IFRS 10 Special control approach

IFRS 10 Special control approach

– determines which entities are consolidated in a parent’s financial statements and therefore affects a group’s reported results, cash flows and financial position – and the activities that are ‘on’ and ‘off’ the group’s balance sheet. Under IFRS, this control assessment is accounted for in accordance with IFRS 10 ‘Consolidated financial statements’.

Some of the challenges of applying the IFRS 10 Special control approach include:

  • identifying the investee’s returns, which in turn involves identifying its assets and liabilities. This may appear straightforward but complications arise when the legal ownership of assets diverges from the accounting depiction (for example, in financial asset transfers that ‘fail’ de-recognition, and in finance leases). In general, the assessment of the investee’s assets and returns should be consistent with the accounting depiction in accordance with IFRS
  • it may not always be clear whether contracts and other arrangements between an investor and an investee
    • create rights or exposure to a variable return from the investee’s performance for the investor; or
    • transfer risk or variability from the investor to the investee IFRS 10 Special control approach
  • the relevant activities of an SPE may not be obvious, especially when its activities have been narrowly specified in its purpose and design IFRS 10 Special control approach
  • the rights to direct those activities might also be difficult to identify, because for example, they arise only in particular circumstances or from contracts that are outside the legal boundary of the SPE (but closely related to its activities).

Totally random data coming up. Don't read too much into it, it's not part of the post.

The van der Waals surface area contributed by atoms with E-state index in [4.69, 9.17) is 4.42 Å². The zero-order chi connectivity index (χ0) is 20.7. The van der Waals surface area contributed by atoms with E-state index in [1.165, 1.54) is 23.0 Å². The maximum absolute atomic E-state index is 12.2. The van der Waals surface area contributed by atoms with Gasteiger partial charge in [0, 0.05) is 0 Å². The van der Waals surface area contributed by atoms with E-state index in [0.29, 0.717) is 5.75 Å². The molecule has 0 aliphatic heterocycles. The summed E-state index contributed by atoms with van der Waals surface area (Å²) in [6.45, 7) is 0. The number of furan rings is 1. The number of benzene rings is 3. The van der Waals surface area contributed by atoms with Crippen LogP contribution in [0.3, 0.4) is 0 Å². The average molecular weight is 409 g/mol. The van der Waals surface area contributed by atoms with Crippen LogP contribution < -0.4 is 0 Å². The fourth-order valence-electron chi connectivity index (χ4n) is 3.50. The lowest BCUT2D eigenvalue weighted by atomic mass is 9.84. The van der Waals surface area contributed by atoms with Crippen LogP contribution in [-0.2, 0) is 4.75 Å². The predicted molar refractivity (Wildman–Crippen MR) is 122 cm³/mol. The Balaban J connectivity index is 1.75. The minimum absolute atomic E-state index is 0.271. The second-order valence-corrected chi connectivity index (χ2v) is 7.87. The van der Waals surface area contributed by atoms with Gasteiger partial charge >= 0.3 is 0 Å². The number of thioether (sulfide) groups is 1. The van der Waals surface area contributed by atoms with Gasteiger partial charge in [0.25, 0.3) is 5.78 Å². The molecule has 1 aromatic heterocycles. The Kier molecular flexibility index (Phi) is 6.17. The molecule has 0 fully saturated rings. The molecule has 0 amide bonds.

IFRS 10 Special control approach sets out requirements for how to apply the control principle in less straight forward circumstances, which are detailed below:  IFRS 10 Special control approach

  • when voting rights or similar rights give an investor power, including situations where the investor holds less than a majority of voting rights and in circumstances involving potential voting rights
  • when an investee is designed so that voting rights are not the dominant factor in deciding who controls the investee, such as when any voting rights relate to administrative tasks only and the relevant activities are directed by means of contractual arrangements IFRS 10 Special control approach
  • involving agency relationships IFRS 10 Special control approach
  • when the investor has control only over specified assets of an investee
  • franchises. IFRS 10 Special control approach

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Overview IFRS 10 Consolidated Financial Statements